Origami – the traditional Japanese art of folding paper – has never appealed to me. That was until someone came up with the idea of an origami canoe, although made of plastic, not paper (that would be disastrous).
Tom and I cycled to Brighton, where the canoes are being developed, to see if it really is possible to fold plastic into the shape of a canoe. Rather than battling London traffic for 20 miles, we caught a train to Reigate, then cycled the remaining 45 miles to the south coast.
Rather than taking the traditional, cross-Ditchling Beacon route to Brighton, we leapfrogged the South Downs via Devil’s Dyke. The landmark – a V-shaped valley – is so named, according to legend, because the devil dug the glen to drown the parishioners of the Weald.
From Devil’s Dyke, the descent to Brighton was glorious: fast and furious. And so to the canoes (or origanoes, as they are called). The handmade, flat-packed canoes (not on general sale, yet) are designed and made by Plunge Productions in a studio near the city. They are billed as the cheap, lightweight (weighing around 10kg) alternative to expensive, heavy canoes, and have already been tested – with success – on a trip along the entire stretch of the navigable, non-tidal Thames. Which is just as well, as Tom and I will be paddling the canoes for ourselves on the Thames later this month.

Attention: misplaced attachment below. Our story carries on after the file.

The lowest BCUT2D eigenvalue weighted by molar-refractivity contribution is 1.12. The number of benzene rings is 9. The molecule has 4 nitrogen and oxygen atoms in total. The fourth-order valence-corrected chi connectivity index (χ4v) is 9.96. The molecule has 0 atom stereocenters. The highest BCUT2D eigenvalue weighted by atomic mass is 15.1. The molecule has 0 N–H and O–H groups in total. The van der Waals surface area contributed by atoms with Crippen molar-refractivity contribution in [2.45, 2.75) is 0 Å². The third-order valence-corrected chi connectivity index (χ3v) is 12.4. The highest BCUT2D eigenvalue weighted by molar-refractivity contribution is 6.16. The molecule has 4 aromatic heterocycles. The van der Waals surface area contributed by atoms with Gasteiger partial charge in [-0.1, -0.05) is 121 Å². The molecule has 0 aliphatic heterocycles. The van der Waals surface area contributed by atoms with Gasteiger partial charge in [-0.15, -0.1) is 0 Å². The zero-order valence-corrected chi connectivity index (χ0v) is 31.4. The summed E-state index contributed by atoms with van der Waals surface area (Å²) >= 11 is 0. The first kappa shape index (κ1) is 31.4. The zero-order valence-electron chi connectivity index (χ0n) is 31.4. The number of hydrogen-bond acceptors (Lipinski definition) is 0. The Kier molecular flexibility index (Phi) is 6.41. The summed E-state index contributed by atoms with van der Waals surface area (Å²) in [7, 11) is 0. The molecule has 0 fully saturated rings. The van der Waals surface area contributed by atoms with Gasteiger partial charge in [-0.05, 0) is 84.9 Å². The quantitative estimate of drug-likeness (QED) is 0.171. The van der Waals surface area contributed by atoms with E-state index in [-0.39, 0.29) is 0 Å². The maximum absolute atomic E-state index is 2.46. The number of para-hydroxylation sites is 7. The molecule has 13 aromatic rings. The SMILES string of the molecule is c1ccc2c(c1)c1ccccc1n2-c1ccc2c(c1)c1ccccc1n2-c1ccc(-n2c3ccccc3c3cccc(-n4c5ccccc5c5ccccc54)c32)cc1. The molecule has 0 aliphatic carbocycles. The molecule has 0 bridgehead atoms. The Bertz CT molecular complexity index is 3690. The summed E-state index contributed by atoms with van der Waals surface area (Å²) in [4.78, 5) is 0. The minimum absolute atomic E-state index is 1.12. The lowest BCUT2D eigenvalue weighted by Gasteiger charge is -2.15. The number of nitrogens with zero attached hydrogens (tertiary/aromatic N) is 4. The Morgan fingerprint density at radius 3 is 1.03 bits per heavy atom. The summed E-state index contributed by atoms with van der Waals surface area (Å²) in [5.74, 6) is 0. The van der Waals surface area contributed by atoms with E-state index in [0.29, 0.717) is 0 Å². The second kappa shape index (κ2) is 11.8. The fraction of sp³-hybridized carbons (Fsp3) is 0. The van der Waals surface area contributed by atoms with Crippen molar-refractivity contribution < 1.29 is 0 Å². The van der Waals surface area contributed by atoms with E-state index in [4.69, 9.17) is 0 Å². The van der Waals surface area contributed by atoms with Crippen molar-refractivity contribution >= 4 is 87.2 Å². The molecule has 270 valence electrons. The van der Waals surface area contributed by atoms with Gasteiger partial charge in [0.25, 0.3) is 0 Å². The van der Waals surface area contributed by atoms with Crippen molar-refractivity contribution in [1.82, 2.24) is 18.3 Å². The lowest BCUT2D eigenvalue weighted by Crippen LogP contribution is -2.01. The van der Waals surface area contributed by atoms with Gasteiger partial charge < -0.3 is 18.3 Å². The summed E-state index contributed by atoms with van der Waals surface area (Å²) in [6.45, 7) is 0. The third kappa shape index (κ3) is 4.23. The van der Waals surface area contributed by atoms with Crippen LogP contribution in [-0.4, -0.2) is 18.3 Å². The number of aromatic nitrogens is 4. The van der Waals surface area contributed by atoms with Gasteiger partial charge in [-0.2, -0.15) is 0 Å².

Tim Simpson, the creator, has also used them to get around the waterways of Kerala in south-west India. He envisages that the canoes, which are held together by plastic plugs, could one day be airlifted into flood-stricken regions. They are, I think, a bold, innovative (if not quirky) idea; I would buy one.